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Duane Breijak, MSW ‘12, describes his unexpected path to social work and explains how program evaluation teaches social workers to measure impact and be effective in their efforts.

Program Evaluation & Applied Research

The Program Evaluation and Applied Research pathway provides students with an opportunity to develop advanced skills in program evaluation,and other qualitative and quantitative methodologies. The pathway will balance rigorous inquiry within social justice frameworks and will examine how research/evaluation informs social work policy and practice. Students interested in conducting evaluations (clinical practice, program, or policy), engaging in research, or pursuing a PhD should consider this pathway.

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Examples of career (job) titles and positions relevant to this pathway include but are not limited to:

  • Clinical Research Project Manager
  • Community Development Specialist
  • Consultant
  • Data Manager/Management Specialist
  • Evaluation and Improvement Analyst
  • Foundation Project Officer
  • Impact Measurement Specialist
  • Legislative Financial Analyst
  • PhD student
  • Policy Analyst
  • Presidential Management Fellow
  • Program Evaluator/Program Evaluation Specialist
  • Research Assistant or Research Associate
  • Research Coordinator
  • Strategy Analyst
  • Survey Specialist

Field Experience

Types of agencies and settings where students in this pathway may engage in field learning:

  • Healthcare systems (such as clinical research, quality improvement units)
  • County-based community and economic development units
  • City and State government planning units
  • Social science research labs/centers
  • Research institutes
  • National organizations
  • Foundations, Corporations, Social Impact/Social Entrepreneur organizations
  • Evaluation Firms

Program Details

Pathway Faculty

  • James M. Ellis

    James M. Ellis

    Assistant Professor, School of Social Work and Assistant Professor, Marsal Family School of Education
    K-20 education and career pathways of low income and racial minority students, education pipeline intervensions, racism and discrimination in secondary and postsecondary settings, program evaluation, and underrepresented students’ college preparation, access, and success
  • Katrina R. Ellis

    Katrina R. Ellis

    Assistant Professor of Social Work, School of Social Work, Assistant Professor of Health Behavior and Health Education, School of Public Health, and Faculty Associate, Research Center for Group Dynamics, Institute for Social Research
    African American family health interventions; cancer prevention and survivorship; self and family management of multiple chronic conditions; racial and ethnic disparities in health; digital health; community-based participatory research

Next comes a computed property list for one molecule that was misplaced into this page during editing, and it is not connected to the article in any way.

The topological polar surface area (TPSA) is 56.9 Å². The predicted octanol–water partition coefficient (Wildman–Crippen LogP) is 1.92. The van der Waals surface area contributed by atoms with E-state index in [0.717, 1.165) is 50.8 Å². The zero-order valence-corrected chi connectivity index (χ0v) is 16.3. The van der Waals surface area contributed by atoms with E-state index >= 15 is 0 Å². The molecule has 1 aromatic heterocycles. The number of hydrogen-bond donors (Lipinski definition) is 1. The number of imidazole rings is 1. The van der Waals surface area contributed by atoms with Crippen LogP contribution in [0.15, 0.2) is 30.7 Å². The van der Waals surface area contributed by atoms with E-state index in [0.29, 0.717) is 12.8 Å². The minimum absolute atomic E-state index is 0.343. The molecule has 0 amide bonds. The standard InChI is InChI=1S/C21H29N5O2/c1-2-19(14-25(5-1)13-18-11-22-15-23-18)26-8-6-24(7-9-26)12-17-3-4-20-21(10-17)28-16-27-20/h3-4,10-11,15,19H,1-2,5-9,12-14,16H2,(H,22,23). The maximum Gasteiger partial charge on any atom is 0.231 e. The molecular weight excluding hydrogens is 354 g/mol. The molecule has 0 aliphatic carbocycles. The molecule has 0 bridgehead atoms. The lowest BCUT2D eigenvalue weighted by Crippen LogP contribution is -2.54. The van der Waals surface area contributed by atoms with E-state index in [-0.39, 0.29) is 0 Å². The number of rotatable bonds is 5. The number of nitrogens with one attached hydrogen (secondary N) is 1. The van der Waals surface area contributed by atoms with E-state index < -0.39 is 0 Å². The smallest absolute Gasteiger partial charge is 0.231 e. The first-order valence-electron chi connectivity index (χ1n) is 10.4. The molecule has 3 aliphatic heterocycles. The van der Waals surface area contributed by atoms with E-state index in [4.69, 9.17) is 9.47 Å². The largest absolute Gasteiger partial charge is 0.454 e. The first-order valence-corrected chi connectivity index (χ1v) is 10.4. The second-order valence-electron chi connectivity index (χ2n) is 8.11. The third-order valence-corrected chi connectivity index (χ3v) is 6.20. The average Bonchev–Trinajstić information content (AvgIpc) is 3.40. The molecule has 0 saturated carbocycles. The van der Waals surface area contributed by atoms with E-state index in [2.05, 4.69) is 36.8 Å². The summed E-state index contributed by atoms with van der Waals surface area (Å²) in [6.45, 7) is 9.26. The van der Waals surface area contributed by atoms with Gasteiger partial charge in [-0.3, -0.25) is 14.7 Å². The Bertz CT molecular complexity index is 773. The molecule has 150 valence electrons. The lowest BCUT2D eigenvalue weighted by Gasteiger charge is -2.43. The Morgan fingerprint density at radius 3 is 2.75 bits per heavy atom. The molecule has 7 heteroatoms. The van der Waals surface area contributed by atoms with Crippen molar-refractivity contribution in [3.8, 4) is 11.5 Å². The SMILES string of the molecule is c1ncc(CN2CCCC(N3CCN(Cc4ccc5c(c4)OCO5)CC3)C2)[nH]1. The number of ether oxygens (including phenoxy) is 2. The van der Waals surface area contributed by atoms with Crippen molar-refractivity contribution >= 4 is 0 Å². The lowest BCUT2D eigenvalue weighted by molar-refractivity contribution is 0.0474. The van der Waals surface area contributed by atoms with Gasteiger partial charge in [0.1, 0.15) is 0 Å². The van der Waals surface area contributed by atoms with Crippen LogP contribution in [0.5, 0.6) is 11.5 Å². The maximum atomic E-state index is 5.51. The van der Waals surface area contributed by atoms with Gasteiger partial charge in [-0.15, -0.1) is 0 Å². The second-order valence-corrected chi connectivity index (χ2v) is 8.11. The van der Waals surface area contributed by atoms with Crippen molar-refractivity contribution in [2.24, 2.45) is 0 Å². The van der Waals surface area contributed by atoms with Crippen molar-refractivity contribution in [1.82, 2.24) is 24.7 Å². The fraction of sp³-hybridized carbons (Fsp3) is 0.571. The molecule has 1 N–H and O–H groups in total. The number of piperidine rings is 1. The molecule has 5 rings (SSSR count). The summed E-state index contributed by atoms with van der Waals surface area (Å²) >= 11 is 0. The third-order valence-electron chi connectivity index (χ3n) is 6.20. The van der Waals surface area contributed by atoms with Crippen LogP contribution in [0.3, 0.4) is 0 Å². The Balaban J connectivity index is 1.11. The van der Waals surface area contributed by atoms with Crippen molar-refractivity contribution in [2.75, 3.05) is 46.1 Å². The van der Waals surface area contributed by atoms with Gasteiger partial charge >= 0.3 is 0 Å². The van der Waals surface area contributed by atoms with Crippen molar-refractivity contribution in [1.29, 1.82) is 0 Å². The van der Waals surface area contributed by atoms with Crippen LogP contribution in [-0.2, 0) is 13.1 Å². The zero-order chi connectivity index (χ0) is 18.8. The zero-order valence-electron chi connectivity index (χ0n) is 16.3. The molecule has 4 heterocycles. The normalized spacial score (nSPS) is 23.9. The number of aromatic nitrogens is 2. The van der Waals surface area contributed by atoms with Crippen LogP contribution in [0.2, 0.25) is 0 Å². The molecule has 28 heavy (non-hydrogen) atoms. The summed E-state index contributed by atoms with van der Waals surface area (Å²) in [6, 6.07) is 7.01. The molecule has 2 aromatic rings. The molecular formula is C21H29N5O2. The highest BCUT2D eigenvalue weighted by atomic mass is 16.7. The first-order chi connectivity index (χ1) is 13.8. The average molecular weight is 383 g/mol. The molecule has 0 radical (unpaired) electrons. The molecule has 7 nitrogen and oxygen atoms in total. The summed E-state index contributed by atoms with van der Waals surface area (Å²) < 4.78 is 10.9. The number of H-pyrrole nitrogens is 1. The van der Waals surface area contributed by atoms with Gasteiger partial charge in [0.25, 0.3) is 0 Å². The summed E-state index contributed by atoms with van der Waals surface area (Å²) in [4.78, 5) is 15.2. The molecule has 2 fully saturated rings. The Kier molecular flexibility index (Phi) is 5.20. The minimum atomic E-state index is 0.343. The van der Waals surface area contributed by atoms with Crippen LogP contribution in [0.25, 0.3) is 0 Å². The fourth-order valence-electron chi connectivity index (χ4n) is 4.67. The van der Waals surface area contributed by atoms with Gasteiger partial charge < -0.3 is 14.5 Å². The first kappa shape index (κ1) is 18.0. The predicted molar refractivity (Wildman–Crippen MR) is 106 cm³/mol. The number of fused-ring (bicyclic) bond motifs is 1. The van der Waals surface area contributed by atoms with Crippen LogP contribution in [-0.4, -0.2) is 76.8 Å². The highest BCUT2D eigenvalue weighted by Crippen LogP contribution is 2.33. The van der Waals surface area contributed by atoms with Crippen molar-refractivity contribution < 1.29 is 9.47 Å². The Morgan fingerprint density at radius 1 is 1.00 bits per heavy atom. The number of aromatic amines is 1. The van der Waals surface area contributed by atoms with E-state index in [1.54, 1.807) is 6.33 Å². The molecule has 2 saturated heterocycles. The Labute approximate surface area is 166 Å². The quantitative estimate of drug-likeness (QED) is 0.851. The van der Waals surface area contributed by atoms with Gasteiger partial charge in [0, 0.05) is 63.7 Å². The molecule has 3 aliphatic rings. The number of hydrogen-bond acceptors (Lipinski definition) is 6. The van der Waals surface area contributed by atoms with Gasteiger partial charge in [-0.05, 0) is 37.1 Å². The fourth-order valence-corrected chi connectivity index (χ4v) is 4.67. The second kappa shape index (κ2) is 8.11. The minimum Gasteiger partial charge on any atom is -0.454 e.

Student Profiles

Student Profile
Joanna Jaimes

Joanna Jaimes is a first generation college student born to Mexican immigrant parents. As the oldest of four children, she played an important part in her family as a role model and helped her single mother raise her siblings. Joanna attended four elementary schools within the span of three years after her family experienced housing instability. With the help of family members and a supportive community, her family was able to find stability. Joanna took on a leadership and caretaker role in her family from a young age as she remembers translating for her mother at her siblings’ parent-teacher conferences. “I was doing things that too many kids of immigrant parents experience. I was frustrated that my family did not have the resources that my friends did, and I didn’t understand why we couldn’t be like everyone else,” she recalls. Joanna says that these lived experiences have motivated her to be a force in her community and advocate for socially just service provision for low income and underrepresented families.

Joanna went on to attend Calvin University in Grand Rapids and received a Bachelors degree in Social Work and Political Science. She thought that she would become a therapist, but she wanted to be active in wide scale change. After learning about how social work and politics intertwined, Joanna decided that she wanted to become a macro social worker.

Read Joanna's full student profile.

Student Profile
Mislael A. Valentín Cortés

  • Field Placement:
    UM-SSW Program Evaluation Group

Growing up in a small town in Puerto Rico, Mislael Valentín-Cortés witnessed firsthand how inequality, health disparities, and social injustice affected close relatives and friends. Deeply concerned about these issues, Mislael considered social work early on as a vehicle for social change.

However, given limited resources and lack of BSW programs at his undergraduate institution, he focused his coursework on English and Social Sciences, yet focused his extracurricular activities on community outreach and empowerment, health promotion, and mental health awareness. He then learned of the Future Public Health Leaders Program, a summer internship program designed to increase representation of underserved populations in public health at the University of Michigan.

Through this program, Mislael’s interest in social justice and health equity was cemented, “Growing up, I had experienced the results of systemic injustice and health issues at all levels, yet my perspective was broadened through FPHLP because I learned of health equity issues on a national and global scale.”

“My time in Michigan over the summer was so impactful, that I decided to return for grad school,” he adds.

Read Mislael's full student profile.

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